Hamas victory redraws political map of Middle East
By Nidal al-Mughrabi
Hamas swept to victory over the long-dominant Fatah party on Thursday in Palestinian parliamentary polls, and Israel immediately ruled out talks with any government involving the Islamic militant group.
Hamas won an overwhelming majority in the 132-seat legislature, taking 76 seats to Fatah's 43 in Wednesday's election, the official vote count showed. It gives Hamas the power to shape and possibly even lead the next cabinet.
The landslide took even Hamas officials by surprise.
"When we took part in the elections we honestly expected to win but we did not expect to win by so much," said Osama Hamdan, the group's representative in Lebanon.
"Sixty seats makes a winner, but winning by this large majority means the Palestinian people have given us a high level of confidence and put a heavy responsibility in our hands."
The biggest party in parliament can veto the president's choice of prime minister. Hamas called for immediate talks among factions to discuss a new government and Palestinian officials said President Mahmoud Abbas would ask Hamas to form one.
But Fatah leaders said they wanted no part in such a coalition. Firing in the air, Fatah gunmen in Gaza City vented their anger at Hamas's victory. They blamed Abbas and party bigwigs for the loss and called on them to resign.
In a clear message to Hamas, Abbas stressed that any government would have to follow his own program to negotiate with Israel for Palestinian statehood. The moderate Fatah leader has said he might resign if he cannot pursue a peace agenda.
U.S. President George W. Bush appealed to Abbas to stay in office and vowed Washington would not deal with an armed Palestinian group advocating Israel's destruction. Hamas rebuffed demands to disarm and change its charter.
"Today we woke up and the sky was a different color. We have entered a new era," Palestinian chief negotiator Saeb Erekat, of Fatah, said after Hamas claimed victory.
Fatah loyalists clashed with triumphant Hamas supporters who briefly raised their green flags at the entrance to the Palestinian parliament in Ramallah. Fatah activists trampled on one of the banners when it was lowered. Shots were fired nearby.
In Gaza City, Fatah gunmen fired volleys in the air and demanded the resignation of Abbas and the party's old guard. Hamas told its supporters to leave the streets to avoid clashes.
With peace talks stalled since 2000, and Israel and Hamas bitter enemies, Israel's Interim Prime Minister Ehud Olmert could opt for unilateral moves to determine Israel's borders on land that the Palestinians want for a state. It has already pulled its settlers out of the Gaza Strip without negotiations.
Israel rejects talks
Olmert, who took over from Ariel Sharon after he suffered a stroke three weeks ago, said in a statement Israel would not negotiate with a Palestinian government that included members "of an armed terror organization that calls for Israel's destruction."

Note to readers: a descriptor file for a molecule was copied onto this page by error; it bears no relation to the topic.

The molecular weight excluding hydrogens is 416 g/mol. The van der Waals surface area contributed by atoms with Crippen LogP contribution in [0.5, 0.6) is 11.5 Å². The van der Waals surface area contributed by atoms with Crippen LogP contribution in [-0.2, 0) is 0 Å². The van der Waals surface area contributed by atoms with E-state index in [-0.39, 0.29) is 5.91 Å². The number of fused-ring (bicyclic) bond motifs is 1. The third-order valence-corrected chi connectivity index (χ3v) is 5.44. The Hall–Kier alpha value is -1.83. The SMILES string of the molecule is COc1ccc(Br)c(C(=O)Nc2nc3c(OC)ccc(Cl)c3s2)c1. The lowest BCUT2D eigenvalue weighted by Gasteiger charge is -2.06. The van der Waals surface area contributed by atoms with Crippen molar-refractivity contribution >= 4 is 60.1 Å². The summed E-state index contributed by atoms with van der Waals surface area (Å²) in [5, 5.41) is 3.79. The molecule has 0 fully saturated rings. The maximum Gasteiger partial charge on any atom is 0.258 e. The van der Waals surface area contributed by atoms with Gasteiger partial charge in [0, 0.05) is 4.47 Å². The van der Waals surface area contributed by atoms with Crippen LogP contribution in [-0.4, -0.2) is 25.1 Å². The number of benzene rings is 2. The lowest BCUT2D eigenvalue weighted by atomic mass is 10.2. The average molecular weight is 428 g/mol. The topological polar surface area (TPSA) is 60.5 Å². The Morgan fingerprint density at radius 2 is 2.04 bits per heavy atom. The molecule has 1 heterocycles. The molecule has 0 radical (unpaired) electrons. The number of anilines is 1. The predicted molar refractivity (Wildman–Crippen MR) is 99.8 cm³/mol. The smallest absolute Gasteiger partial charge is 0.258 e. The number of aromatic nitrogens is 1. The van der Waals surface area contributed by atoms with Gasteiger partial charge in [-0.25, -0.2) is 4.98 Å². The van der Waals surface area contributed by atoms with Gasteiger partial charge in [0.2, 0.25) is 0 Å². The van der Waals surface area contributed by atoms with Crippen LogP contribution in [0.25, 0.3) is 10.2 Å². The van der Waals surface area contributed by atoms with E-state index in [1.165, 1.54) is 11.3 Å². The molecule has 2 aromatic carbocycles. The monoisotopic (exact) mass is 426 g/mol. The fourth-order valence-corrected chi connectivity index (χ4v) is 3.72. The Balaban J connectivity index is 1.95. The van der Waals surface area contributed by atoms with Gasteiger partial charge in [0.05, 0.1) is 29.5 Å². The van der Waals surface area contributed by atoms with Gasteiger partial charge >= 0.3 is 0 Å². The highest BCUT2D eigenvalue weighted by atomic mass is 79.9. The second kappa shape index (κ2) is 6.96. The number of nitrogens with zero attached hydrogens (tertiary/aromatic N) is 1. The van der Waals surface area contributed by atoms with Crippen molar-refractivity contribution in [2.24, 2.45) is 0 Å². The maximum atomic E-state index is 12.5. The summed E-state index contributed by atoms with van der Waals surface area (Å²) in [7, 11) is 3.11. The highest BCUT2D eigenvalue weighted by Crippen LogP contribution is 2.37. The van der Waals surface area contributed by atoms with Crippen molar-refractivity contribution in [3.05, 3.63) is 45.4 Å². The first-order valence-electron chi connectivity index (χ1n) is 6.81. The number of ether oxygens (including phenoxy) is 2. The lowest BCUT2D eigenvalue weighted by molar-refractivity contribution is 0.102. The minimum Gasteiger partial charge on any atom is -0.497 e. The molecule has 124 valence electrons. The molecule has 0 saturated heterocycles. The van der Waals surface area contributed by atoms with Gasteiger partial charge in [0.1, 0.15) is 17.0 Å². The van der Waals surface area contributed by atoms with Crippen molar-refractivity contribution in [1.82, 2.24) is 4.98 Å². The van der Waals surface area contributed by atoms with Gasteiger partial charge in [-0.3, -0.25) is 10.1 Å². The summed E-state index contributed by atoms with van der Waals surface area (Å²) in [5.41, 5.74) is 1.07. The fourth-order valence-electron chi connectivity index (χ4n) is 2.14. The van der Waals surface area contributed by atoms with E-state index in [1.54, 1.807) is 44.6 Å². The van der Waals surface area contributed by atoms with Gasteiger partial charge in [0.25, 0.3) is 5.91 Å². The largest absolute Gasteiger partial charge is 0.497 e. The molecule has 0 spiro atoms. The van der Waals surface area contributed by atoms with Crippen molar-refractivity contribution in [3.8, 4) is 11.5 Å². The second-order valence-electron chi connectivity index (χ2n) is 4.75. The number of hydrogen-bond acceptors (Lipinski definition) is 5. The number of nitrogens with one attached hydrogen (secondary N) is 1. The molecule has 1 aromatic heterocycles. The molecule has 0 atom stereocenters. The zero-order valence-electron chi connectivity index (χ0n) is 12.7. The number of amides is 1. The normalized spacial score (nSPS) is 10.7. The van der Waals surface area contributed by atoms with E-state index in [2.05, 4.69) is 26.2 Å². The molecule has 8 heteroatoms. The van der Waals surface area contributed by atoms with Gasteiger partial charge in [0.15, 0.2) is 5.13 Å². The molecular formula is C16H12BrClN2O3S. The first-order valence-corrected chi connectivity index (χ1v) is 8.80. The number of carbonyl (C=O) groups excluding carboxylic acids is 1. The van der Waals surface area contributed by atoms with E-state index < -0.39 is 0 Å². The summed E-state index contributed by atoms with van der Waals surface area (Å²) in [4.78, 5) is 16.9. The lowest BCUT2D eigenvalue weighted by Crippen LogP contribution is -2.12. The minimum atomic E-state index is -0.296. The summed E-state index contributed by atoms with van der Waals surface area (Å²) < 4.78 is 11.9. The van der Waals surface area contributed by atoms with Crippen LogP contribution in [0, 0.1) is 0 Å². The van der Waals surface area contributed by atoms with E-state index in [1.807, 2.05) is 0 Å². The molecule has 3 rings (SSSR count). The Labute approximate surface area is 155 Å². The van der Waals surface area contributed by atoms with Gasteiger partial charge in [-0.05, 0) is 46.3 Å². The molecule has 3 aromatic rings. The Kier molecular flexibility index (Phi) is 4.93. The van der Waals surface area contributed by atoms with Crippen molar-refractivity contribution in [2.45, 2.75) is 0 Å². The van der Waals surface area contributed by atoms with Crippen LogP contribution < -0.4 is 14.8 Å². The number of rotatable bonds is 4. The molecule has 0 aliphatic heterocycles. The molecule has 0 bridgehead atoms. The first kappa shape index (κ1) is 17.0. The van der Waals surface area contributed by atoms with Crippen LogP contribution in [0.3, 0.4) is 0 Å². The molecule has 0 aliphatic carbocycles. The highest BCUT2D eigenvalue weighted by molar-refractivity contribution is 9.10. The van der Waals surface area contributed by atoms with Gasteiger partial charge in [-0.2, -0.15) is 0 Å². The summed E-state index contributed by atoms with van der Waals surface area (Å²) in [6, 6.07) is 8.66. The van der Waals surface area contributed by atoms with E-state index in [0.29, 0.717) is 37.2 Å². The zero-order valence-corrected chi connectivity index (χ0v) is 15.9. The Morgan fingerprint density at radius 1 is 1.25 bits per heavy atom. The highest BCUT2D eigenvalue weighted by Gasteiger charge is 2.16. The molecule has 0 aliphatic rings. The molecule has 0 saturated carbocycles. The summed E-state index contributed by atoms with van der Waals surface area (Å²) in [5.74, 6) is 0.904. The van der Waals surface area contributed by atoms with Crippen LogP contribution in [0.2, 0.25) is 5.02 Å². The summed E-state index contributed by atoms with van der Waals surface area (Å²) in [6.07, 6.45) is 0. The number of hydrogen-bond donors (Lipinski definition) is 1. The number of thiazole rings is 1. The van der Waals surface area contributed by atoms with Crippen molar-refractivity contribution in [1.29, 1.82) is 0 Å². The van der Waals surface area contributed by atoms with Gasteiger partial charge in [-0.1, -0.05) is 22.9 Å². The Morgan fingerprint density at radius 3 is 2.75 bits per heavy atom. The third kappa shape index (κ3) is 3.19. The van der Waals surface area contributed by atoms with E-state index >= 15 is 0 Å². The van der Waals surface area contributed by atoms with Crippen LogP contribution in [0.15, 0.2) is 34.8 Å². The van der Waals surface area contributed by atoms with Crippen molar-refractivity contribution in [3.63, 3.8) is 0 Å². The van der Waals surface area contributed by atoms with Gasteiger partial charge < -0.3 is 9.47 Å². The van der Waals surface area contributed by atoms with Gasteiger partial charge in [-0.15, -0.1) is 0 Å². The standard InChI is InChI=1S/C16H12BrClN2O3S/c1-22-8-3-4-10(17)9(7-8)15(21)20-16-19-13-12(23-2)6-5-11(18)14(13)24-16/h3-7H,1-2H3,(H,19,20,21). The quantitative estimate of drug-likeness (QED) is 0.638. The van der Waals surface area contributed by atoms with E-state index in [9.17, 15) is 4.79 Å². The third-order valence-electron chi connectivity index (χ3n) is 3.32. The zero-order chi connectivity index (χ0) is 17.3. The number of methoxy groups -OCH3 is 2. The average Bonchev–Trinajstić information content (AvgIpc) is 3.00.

Hamas, whose support among Palestinians is based partly on its suicide bombings against Israel, geared its election campaign to public frustration over Fatah's failure to achieve statehood and its reputation for corruption.
The Islamic group's charity network in the impoverished Gaza Strip and in the West Bank also boosted its popularity.
"Hamas did not win because people loved Hamas, but because people were taking revenge against the past years of Fatah rule," said Adel al-Helo, 41, a Gaza shopkeeper.
Leaders of the EU, the biggest donor to the aid-dependent Palestinian Authority, said that Hamas must renounce violence and recognize Israel or risk international isolation.
In Washington, Bush said Hamas's victory was a sign that Palestinians were unhappy with the status quo and showed democracy at work, which was positive for the Middle East.
But he stuck firmly to the U.S. view of Hamas as a terrorist group. It has carried out nearly 60 suicide bombings in Israel since the latest uprising began over five years ago.
"I don't see how you can be a partner in peace if you advocate the destruction of a country as part of your platform," Bush told a news conference. "You can't be a partner in peace if ... your party has got an armed wing."
The United States is the main sponsor of the long-stalled "road map," a peace plan that charts mutual steps toward the creation of a Palestinian state alongside a secure Israel. Fatah advocates a two-state solution to the conflict.
"I am strongly committed to implementing the political program for which I was elected," said Abbas. "And this is based on the path of negotiations and a peaceful settlement to the conflict with Israel."
Commentators in the Arab world predicted that pragmatism would eventually oblige Hamas to soften its position and Israel to talk to the new Palestinian leaders.
Hamas has largely respected a truce for nearly a year.
Despite weeks of armed chaos before the poll, voting in the first parliamentary election since 1996 was orderly, with about 900 foreign observers led by former U.S. President Jimmy Carter looking on. Turnout was 78 percent of the 1.3 million voters.
(Additional reporting by Wafa Amr and Mohammed Assadi in Ramallah, Allyn Fisher-Ilan, Saul Hudson in Washington, Mark Trevelyan in Davos and Jonathan Wright in Cairo)